Welsh flag flying against bright blue sky

Categories: government and politics | prs

The Labour party have blocked intentions for the Welsh government to impose a rental freeze in the country, despite recently supporting one in Scotland, and toying with the idea of a similar plan for England.

Following announcements of a rental freeze in Scotland last month, Plaid Cymru made a call for measures to be implemented in Wales also. This freeze intends to safeguard tenants from the rising cost of living, though senior Labour ministers have been warning of the unintended consequences of this and the impact it would have on landlords.

The Private Rental Sector (PRS) is already under immense strain from the upcoming Renter’s Reform Bill and the Fair Rents (Scotland) Bill. Experts have voiced their concerns, that trickling this rental freeze across the rest of the United Kingdom, could push more landlords to sell their properties and withdraw from the market entirely.

Housing Minister, Julie James, suggests that this move is not intended to drive away landlords, but instead to “target the support at the people who are most vulnerable and make sure they stay in their homes".

Welsh rent control?

Since Scotland announced its intentions to freeze rent, rumblings have begun about this being the start of rent controls – meaning the government can regulate the amount of rent that can be charged.

Whilst Nicola Sturgeon has said the rent freeze in Scotland is temporary, the Welsh government have not ruled out considering implementing rental controls in the country, instead of a rent freeze.

Housing allowance unfreeze

In response to the refusal of a rental freeze, Julie James has called upon the UK government to remove the freeze on the Local Housing Allowance.

The freeze was implemented last April and despite the cost of living increasing, is still in place today. This has meant that there is now a gap between the amount of universal credit tenants receive and the cost of their rent. Official data suggests that this is around £100 per month for over half of private renters.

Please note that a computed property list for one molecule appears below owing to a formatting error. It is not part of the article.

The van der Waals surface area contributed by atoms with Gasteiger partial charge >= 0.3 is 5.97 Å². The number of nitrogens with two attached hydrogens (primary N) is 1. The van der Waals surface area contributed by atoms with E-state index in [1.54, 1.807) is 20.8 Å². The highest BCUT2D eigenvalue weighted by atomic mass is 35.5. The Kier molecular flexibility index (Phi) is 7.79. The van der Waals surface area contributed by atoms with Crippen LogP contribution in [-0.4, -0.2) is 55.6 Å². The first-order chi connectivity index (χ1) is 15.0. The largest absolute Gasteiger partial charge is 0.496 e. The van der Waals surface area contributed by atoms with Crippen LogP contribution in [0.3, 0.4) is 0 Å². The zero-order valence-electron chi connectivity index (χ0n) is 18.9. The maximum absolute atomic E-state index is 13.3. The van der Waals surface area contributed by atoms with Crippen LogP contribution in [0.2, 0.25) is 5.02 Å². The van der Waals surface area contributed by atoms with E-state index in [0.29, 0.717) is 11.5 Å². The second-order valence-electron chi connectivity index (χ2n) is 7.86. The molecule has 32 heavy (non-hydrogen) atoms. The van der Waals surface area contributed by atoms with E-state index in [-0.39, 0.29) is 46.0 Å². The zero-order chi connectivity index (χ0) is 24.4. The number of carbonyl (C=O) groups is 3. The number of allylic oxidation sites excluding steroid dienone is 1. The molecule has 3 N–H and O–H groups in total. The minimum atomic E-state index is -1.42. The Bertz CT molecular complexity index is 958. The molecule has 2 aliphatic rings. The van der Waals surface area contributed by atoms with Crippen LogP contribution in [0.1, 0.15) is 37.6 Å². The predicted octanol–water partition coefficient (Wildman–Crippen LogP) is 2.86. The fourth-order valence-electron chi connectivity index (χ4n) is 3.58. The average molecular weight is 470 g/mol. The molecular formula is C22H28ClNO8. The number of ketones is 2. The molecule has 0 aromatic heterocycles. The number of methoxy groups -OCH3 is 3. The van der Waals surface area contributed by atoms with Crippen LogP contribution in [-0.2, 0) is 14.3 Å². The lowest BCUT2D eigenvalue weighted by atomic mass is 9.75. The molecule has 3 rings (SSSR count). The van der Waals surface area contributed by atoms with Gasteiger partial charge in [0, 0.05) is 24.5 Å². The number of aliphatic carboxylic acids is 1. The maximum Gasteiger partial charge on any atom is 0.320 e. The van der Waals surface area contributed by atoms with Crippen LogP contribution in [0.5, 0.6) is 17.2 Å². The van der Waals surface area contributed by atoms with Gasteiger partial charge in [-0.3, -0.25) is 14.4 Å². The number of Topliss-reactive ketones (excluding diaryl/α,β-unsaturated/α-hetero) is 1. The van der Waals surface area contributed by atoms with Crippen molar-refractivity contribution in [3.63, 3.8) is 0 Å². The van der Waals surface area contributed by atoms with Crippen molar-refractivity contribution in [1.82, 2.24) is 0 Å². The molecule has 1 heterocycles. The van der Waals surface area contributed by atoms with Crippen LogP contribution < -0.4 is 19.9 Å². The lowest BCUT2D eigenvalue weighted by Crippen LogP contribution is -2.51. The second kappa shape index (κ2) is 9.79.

Removal of this freeze would mean there is less pressure on tenants to cover the shortfall, giving a bit more security for both tenants and their landlords.

Is Scotland's rental freeze legal?

The refusal for a rental freeze in Wales comes just days before announcements of potential legal action against the Scottish government.

The National Residential Landlords Association (NRLA) have joined forces with the Scottish Association of Landlords, Propertymark and Scottish Land and Estates to seek legal opinions on the legality of this new law, stating it ‘breaches the individual rights of landlords’.

Chief Executive of the NRLA, Ben Beadle says:

“Tenants across the country are already facing a supply crisis in the private rental sector. Far from making things better, a rent freeze will mean less choice for tenants, making it more difficult for them to access the housing they need.

“A viable and thriving PRS is vital to a healthy housing market. Sadly, the actions of the Scottish Government damage this objective and will ultimately hurt tenants the most.”

The changing rental market in Scotland has already caused trouble for students looking to attend Glasgow university, could this battle to reverse the Scottish rental freeze positively impact similar laws being considered across the UK and the wider private rental sector?